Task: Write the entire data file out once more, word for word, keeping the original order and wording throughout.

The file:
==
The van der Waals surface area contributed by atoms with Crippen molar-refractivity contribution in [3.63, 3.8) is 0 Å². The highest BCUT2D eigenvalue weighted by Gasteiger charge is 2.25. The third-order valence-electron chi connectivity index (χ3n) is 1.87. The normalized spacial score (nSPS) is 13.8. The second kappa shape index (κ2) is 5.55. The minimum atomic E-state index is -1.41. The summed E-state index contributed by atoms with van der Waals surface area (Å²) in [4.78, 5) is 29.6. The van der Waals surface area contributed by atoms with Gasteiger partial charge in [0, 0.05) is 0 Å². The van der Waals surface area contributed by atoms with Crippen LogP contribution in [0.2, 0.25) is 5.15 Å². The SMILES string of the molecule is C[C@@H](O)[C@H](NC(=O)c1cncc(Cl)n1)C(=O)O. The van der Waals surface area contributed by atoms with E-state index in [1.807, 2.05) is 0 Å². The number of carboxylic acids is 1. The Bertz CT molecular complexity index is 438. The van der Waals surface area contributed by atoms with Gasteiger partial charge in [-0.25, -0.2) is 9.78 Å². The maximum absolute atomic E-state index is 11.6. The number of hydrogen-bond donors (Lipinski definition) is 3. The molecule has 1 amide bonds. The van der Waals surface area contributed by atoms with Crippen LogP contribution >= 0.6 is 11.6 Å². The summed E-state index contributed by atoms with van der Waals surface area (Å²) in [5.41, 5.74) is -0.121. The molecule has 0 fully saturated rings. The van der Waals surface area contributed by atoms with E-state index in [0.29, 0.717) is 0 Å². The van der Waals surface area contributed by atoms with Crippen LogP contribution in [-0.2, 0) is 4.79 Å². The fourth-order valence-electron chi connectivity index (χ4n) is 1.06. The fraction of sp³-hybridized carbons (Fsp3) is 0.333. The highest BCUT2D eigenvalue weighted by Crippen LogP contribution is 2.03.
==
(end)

The van der Waals surface area contributed by atoms with Crippen molar-refractivity contribution in [3.63, 3.8) is 0 Å². The highest BCUT2D eigenvalue weighted by Gasteiger charge is 2.25. The third-order valence-electron chi connectivity index (χ3n) is 1.87. The normalized spacial score (nSPS) is 13.8. The second kappa shape index (κ2) is 5.55. The minimum atomic E-state index is -1.41. The summed E-state index contributed by atoms with van der Waals surface area (Å²) in [4.78, 5) is 29.6. The van der Waals surface area contributed by atoms with Gasteiger partial charge in [0, 0.05) is 0 Å². The van der Waals surface area contributed by atoms with Crippen LogP contribution in [0.2, 0.25) is 5.15 Å². The SMILES string of the molecule is C[C@@H](O)[C@H](NC(=O)c1cncc(Cl)n1)C(=O)O. The van der Waals surface area contributed by atoms with E-state index in [1.807, 2.05) is 0 Å². The number of carboxylic acids is 1. The Bertz CT molecular complexity index is 438. The van der Waals surface area contributed by atoms with Gasteiger partial charge in [-0.25, -0.2) is 9.78 Å². The maximum absolute atomic E-state index is 11.6. The number of hydrogen-bond donors (Lipinski definition) is 3. The molecule has 1 amide bonds. The van der Waals surface area contributed by atoms with Crippen LogP contribution >= 0.6 is 11.6 Å². The summed E-state index contributed by atoms with van der Waals surface area (Å²) in [5.41, 5.74) is -0.121. The molecule has 0 fully saturated rings. The van der Waals surface area contributed by atoms with E-state index in [0.29, 0.717) is 0 Å². The van der Waals surface area contributed by atoms with Crippen LogP contribution in [-0.2, 0) is 4.79 Å². The fourth-order valence-electron chi connectivity index (χ4n) is 1.06. The fraction of sp³-hybridized carbons (Fsp3) is 0.333. The highest BCUT2D eigenvalue weighted by Crippen LogP contribution is 2.03.